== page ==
Illinois has become the ninth state in the United States to ban the sale of assault weapons, a move hailed by the administration of President Joe Biden, who called on other states to pass similar bans.
Speaking to reporters on Wednesday, White House Press Secretary Karine Jean-Pierre said Biden “commends the leadership” of Illinois’s governor and legislators. The ban was passed by the state Senate on Monday, with Illinois Governor JB Pritzker signing the bill into law the next day.
Jean-Pierre said that Biden has “continued to press for more action to keep our homes, schools and communities safe, including federal laws requiring background checks for all gun sales and a ban on assault weapons and high-capacity magazines”.
“In the meantime, the president continues to urge other states to join California, New Jersey, Connecticut, Hawaii, Maryland, Massachusetts, New York, Delaware, Washington, DC and now Illinois to ban assault weapons at the state level to save lives.”
The Biden administration’s efforts to address gun violence in the US have been focused on the sale of the military-style weapons, which are designed to rapidly fire and are often coupled with high-capacity magazines.
“The idea we still allow semi-automatic weapons to be purchased is sick. Just sick,” Biden said in November. “I’m going to try to get rid of assault weapons.”
Assault-style weapons have been used in several high-profile mass shootings in recent years, including the last May’s elementary school shooting in Uvalde, Texas, where the gunman used an AR-15-style semiautomatic rifle.
A federal ban on assault-style weapons had been enacted in 1994 under former President Bill Clinton but the law expired in 2004. Since then, efforts to reform gun laws have repeatedly stagnated in the US legislature.
Last June, however, the Biden administration signed into law the most significant gun safety legislation in decades. It strengthened background checks, funded laws to remove firearms from people considered to be a threat and closed a loophole that allowed some people accused of domestic abuse to own guns.
Gun control advocates widely praised the legislation, while noting it fell far short of wider-reaching reforms.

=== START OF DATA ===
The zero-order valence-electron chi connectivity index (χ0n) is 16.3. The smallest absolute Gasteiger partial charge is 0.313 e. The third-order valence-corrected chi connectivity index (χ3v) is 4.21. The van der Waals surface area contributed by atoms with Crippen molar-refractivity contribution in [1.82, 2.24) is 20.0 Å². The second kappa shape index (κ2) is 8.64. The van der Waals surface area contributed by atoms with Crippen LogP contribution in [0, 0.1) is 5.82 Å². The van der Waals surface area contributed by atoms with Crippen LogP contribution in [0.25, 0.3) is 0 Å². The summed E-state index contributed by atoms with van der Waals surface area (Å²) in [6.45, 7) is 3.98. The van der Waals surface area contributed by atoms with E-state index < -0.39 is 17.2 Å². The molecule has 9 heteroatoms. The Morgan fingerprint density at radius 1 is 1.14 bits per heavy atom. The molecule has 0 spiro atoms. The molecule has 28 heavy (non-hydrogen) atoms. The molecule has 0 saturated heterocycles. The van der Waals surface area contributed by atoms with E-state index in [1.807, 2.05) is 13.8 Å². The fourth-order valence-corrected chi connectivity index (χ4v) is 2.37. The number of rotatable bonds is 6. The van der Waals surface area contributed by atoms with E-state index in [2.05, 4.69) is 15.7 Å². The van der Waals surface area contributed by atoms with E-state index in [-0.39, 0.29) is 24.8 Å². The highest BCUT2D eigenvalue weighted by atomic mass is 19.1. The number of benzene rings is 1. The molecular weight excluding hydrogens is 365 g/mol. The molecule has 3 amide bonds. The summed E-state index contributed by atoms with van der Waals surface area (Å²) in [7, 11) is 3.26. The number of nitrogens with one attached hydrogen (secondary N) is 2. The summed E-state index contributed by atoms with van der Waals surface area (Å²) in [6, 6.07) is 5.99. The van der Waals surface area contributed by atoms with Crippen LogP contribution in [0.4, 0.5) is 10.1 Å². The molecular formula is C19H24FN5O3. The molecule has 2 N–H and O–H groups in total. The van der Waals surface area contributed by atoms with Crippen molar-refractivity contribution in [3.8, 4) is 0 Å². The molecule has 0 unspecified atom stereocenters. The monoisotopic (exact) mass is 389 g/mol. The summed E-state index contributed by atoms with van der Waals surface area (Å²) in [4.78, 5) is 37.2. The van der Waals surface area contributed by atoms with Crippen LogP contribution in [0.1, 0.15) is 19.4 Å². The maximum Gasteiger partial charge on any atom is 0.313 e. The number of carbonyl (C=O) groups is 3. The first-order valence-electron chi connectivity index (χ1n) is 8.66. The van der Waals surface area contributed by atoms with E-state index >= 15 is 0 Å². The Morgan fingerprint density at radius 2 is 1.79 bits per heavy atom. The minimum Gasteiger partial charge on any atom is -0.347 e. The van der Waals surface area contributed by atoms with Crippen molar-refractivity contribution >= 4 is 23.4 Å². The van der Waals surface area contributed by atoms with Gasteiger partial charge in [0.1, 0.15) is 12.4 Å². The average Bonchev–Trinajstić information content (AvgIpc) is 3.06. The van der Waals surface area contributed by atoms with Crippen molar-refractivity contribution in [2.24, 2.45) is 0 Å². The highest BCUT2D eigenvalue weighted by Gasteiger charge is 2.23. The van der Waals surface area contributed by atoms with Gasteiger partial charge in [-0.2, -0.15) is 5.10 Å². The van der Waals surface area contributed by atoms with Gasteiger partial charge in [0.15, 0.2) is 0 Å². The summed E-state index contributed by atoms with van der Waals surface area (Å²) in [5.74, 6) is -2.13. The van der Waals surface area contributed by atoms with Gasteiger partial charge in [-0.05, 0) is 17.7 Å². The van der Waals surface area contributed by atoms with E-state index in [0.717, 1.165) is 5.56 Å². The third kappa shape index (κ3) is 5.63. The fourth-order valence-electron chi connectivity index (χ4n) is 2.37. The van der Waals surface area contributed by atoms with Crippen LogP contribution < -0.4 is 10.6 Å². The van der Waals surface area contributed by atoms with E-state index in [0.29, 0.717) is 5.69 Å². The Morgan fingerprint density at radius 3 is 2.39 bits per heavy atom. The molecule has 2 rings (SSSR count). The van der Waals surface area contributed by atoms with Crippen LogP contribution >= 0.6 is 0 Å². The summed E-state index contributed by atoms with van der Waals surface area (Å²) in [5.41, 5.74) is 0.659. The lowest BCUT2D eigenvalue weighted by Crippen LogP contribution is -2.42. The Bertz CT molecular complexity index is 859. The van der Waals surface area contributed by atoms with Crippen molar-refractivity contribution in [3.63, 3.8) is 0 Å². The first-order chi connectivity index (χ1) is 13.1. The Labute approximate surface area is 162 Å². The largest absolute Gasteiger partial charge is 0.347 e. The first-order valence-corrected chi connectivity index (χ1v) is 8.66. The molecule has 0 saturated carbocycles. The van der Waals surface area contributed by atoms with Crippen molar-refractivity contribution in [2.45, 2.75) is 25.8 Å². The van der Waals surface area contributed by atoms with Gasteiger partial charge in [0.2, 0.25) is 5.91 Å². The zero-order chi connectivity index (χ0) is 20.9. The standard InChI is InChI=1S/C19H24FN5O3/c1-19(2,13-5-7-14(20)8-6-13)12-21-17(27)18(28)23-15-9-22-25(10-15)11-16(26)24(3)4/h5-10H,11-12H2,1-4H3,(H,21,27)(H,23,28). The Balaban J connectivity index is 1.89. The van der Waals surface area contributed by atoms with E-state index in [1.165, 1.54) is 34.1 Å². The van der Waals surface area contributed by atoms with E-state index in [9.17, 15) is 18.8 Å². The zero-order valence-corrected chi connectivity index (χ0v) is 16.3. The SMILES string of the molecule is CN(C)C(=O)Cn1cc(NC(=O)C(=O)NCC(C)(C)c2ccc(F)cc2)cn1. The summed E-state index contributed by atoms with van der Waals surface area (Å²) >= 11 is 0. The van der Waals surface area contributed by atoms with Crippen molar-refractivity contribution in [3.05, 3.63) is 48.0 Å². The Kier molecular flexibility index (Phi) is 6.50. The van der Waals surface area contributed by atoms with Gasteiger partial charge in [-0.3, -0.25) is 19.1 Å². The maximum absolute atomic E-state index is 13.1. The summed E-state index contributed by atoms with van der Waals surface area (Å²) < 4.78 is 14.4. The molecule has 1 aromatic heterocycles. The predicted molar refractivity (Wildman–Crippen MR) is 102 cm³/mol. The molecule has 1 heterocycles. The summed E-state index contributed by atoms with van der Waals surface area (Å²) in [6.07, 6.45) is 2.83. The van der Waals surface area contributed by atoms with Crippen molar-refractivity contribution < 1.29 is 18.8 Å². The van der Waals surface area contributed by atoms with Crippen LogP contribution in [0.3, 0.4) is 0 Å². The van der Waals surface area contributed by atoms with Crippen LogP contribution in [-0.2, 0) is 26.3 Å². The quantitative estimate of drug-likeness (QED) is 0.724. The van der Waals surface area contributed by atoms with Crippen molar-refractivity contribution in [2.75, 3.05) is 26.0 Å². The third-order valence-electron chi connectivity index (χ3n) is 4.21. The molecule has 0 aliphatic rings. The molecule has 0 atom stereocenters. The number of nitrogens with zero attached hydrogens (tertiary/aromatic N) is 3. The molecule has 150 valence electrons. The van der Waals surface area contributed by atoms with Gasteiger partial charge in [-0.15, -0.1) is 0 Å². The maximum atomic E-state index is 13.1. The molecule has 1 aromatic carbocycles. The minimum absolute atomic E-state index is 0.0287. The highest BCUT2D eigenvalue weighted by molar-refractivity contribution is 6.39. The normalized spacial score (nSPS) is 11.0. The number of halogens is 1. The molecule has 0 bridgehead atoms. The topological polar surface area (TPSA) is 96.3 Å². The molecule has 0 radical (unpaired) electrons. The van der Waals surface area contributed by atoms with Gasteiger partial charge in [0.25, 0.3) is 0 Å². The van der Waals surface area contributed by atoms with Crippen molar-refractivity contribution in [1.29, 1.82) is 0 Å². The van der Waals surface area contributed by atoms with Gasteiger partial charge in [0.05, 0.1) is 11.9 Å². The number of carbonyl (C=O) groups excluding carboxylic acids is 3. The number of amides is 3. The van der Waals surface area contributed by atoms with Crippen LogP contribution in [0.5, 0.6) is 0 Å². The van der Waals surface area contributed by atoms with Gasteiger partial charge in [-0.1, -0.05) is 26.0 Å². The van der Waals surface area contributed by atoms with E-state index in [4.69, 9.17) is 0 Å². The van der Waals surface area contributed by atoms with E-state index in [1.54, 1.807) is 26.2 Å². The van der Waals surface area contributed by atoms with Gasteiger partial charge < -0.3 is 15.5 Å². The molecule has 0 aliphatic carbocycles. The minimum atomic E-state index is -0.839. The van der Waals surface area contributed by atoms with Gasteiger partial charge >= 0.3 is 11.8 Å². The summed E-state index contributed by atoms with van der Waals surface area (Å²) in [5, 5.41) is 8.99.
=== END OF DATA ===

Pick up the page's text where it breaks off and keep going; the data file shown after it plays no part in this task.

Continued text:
Under the new Illinois law, the sale of several kinds of weapons that automatically load the next bullet after a shot, including semiautomatic rifles and pistols with detachable magazines, are banned. The law lists dozens of popular gun brands made by US gunmakers.
Also banned are rifles that hold more than 10 bullets and pistols that hold more than 15. Selling rapid-fire attachments and .50-calibre guns is forbidden under the law, too. Residents who already own such weapons will be able to keep them but must register them with state police.
“No Illinoisan, no matter their zip code, should have to go through life fearing their loved one could be the next in an ever-growing list of victims of mass shootings,” Pritzker, a Democrat, said in a statement after he signed the bill into law.
He referenced the mass shooting at a July 4 holiday parade in Highland Park, Illinois, last year, in which a man with a semiautomatic rifle killed seven people and wounded dozens of others in the course of a few minutes.
Pro-gun groups have long maintained that assault-weapon bans violate the “right to keep and bear arms” enshrined in the US Constitution’s Second Amendment.
Richard Pearson, executive director of the Illinois State Rifle Association, said the law affects nearly 2.5 million gun owners in the state and that his group would sue to reverse the ban.
“Challenge accepted,” the association said in a statement.
Brady, a national group advocating against gun violence, said the ban would save lives, calling it a “major victory for Illinois”.
The Gun Violence Archive, a gun violence tracker, reported 648 mass shootings in the US in 2022, defined as firearm incidents with four or more victims, not including the shooter. The organisation documented 690 mass shootings in 2021 and 610 in 2020.
Last year, the Federal Bureau of Investigations reported there had been 61 “active shooter” incidents in the US in 2021, up 52 percent from 2020 and the highest on record.
The department defined an “active shooter” as someone engaged in killing or attempting to kill people in a public space in a seemingly random fashion. About one in five “active shooter” incidents in 2021 were also mass killings.